Kirk: (33:11) Now Manhattan style projects, that’s a severe disruption though, to the flow society. That is a heavy governmental hand reaching and deciding how to allocate resources. And that’s really not what I would hope would happened. What I would hope would happen would be a much more market-driven approach where a fair and clear regulatory environment allows businesses and investors to make wise decisions, with a high certainty that if they fulfill the obligations laid out, and the regulations, they will be able to build and operate the machines they have designed. In that scenario, which I would call more the skunk works approach, having worked at Lockheed when I was younger, I think we could have this ready in four or five years. With abundant private financing and a clear and realistic regulatory environment. That's not really the world we live in right now. Now that may change, but that's not how it is right now. Right now we have a regulatory challenge and we are looking for ways to move the technology forward under situations that have a stronger need for the technology. For instance, the military's need for base islanding, and so, in that scenario that does stretch out the time. But I guess maybe I’m getting past your original question, which was could we do this in a Manhattan style project, and the answer is absolutely yes. And it would go quite quickly.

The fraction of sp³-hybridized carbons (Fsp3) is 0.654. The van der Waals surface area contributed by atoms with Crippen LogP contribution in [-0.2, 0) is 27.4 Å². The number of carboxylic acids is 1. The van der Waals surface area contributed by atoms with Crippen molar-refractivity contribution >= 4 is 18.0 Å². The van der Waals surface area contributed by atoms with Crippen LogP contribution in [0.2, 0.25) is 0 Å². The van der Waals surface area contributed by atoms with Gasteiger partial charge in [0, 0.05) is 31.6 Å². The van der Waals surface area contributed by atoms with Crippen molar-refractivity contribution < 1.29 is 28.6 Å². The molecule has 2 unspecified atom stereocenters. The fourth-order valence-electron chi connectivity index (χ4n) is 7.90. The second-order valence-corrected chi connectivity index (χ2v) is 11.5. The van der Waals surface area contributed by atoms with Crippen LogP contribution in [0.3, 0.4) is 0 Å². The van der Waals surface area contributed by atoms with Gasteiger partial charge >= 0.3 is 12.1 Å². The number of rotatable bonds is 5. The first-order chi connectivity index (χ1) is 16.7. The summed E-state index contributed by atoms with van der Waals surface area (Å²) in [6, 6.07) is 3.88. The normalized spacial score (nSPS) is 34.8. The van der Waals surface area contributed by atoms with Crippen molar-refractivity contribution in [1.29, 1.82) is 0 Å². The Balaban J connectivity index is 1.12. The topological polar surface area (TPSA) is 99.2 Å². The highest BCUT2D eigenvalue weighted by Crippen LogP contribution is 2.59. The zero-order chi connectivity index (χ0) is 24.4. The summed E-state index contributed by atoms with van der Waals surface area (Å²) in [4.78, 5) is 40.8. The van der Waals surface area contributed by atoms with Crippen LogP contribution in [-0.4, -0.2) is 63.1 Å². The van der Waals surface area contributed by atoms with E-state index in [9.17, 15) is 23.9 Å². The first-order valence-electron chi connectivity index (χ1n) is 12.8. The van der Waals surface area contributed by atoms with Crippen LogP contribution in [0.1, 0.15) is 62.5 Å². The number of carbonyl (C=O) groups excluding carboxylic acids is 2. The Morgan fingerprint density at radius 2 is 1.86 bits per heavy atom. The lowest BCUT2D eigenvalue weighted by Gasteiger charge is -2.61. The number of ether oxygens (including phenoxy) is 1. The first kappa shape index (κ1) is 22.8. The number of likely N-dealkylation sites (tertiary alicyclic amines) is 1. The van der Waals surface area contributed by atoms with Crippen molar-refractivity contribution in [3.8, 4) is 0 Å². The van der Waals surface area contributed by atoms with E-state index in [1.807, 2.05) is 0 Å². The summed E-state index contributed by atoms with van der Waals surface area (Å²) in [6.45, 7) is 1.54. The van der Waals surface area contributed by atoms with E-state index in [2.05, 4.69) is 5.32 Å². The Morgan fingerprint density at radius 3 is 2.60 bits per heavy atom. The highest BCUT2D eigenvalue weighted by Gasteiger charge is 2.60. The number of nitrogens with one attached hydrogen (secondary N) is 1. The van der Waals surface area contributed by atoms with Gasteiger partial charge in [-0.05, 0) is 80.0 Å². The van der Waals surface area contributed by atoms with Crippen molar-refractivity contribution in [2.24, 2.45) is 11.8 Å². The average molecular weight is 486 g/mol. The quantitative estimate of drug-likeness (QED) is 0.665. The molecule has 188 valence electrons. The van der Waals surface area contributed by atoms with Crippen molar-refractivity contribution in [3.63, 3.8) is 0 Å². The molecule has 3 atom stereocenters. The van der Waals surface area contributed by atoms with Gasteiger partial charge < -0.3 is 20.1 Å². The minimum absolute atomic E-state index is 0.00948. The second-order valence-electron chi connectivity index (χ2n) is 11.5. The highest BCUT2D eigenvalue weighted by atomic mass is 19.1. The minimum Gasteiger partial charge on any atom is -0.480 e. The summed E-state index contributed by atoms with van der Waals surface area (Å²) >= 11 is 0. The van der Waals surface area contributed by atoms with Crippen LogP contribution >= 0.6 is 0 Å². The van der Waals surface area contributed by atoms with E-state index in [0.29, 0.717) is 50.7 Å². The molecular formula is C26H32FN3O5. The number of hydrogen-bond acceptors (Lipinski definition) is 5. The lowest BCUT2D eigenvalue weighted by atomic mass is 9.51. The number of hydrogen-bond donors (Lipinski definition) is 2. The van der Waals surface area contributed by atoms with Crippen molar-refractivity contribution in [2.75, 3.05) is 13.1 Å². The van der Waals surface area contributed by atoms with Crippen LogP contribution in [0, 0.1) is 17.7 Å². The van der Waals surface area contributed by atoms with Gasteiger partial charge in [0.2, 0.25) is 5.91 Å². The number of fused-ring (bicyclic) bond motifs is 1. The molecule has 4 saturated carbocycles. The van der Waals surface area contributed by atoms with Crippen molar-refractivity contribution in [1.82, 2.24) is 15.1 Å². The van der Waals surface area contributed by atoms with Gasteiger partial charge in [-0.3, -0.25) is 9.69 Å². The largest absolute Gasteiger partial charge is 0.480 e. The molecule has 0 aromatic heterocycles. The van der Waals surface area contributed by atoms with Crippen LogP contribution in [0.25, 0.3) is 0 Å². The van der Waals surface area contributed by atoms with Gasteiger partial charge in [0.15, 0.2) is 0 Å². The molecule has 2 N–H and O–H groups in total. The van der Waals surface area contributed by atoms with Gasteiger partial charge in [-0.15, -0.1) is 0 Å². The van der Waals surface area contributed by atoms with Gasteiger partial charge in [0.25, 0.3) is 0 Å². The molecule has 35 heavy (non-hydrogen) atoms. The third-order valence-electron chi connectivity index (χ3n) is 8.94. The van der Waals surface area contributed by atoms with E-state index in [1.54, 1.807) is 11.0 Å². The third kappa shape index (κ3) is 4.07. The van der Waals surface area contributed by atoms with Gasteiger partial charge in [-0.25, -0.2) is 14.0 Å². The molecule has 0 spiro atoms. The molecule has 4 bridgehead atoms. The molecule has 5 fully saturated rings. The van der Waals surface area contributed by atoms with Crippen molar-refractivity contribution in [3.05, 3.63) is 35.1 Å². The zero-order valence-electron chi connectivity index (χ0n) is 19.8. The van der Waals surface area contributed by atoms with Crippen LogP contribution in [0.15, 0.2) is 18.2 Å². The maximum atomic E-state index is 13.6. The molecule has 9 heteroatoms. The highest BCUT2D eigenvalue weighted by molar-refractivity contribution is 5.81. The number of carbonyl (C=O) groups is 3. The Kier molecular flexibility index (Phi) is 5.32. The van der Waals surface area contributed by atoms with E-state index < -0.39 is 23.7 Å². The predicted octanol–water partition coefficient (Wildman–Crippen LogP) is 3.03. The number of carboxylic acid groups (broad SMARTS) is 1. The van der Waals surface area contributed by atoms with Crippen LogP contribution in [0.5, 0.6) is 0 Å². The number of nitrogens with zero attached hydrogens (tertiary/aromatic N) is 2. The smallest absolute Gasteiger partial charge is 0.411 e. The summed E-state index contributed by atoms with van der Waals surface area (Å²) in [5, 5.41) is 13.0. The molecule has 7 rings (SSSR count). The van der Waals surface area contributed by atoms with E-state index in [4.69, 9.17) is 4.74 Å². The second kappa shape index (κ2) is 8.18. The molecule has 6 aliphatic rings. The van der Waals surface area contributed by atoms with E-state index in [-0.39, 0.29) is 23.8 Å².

Jim: (34:39) Well hopefully we will be oriented more towards a market solution to this event rather than the heavy hand of government, but it seems like, that one I think at this point is hard to predict. But given the fact, consumers are paying four dollars at the pump, or in California, mid four dollars and even higher than that, sooner or later, you know, the voters are going to start expressing this and nothing gets a politician more motivated than when all of a sudden his constituents may be jeopardizing his own unemployment. So.